NEW YORK — Verizon Wireless, AT&T Inc. and T-Mobile USA will unveil more details on their joint venture to create a mobile payment network, which will be financially backed by Barclays PLC and Discover Financial Services, as soon as Tuesday, according to people familiar with the situation.

The joint venture will be lead by Michael Abbott, formerly chief marketing officer at General Electric Co.'s GE Capital division. Discover and Barclays will also officially announce that they are participating in the venture. A formal announcement can come any time between Tuesday and Thursday.

In Abbott, the joint venture gets a neutral executive without any baggage from the telco side, critical given the carrier's natural reluctance to work with each other.

But the rare showing of cooperation between three of the four national carriers creates a potentially large base of users for its mobile payment system. The carriers are eager to move into mobile transactions because it represents a new revenue stream and another feature that get its subscribers spending more time on their phone. Discover benefits from additional financial transactions over its credit-card network, and Barclays gets a foot in the door of the U.S. consumer market.

The telco joint venture comes as major credit card companies such as Visa Inc. and Mastercard Inc. are pushing their own mobile payment initiatives. In July, American Express Co. hired Dan Schulman, who was the architect of Sprint Nextel Corp.'s prepaid wireless strategy.

The divergent paths underscore the tension over who controls the mobile payment network, how the revenue is divided, and which party shoulders the financial and legal burdens.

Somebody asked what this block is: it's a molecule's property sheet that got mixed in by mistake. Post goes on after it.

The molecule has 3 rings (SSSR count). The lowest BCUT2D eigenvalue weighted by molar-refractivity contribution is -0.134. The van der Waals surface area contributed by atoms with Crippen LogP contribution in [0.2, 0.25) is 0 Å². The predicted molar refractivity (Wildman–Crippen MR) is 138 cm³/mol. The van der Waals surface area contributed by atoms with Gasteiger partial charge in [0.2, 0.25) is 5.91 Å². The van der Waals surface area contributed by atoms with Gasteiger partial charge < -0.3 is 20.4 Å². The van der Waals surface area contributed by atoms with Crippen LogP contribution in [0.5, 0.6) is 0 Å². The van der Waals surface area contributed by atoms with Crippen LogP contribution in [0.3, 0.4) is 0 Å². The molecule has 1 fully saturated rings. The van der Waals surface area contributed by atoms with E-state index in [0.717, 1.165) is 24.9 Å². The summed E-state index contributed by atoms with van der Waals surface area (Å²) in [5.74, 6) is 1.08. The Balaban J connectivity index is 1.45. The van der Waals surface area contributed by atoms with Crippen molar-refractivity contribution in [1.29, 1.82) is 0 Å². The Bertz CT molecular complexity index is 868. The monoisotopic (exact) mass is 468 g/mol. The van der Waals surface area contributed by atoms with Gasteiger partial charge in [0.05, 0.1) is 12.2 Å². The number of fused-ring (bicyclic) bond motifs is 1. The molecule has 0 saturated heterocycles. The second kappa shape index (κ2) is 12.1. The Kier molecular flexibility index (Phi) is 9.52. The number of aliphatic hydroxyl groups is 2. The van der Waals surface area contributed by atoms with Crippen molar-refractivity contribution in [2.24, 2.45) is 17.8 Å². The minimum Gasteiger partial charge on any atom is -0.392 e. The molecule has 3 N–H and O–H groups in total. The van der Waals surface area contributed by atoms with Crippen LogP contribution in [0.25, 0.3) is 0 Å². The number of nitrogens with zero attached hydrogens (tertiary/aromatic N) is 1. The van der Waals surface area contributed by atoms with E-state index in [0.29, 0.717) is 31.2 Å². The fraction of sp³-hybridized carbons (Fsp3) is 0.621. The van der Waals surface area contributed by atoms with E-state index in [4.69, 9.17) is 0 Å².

Canada, meanwhile, has for years had a similar mobile-payments joint venture between its three main wireless carriers, which last year started a service that lets users send money to and from their phones. Unlike its U.S. cousin, though, the Canadian venture is aiming to bring services from all the country's big credit-card and financial firms to mobile phones.

Both sides, however, are embracing a technology called near-field communications, which allows a person to wave their card or phone in front of a scanner to pay for goods and services. NFC is already found in cards, and can be accepted at drug-store chains and gas stations.

Companies currently rely on NFC stickers or memory cards with an NFC chip shoved into cellphones — slowing adoption of the feature. But newer cellphones are expected to have the technology fully integrated. Research in Motion Ltd., for example, will use NFC chips in its BlackBerrys next year, according to people familiar with the company's phone rollout plans. Nokia Corp. has been experimenting with NFC technology for years.

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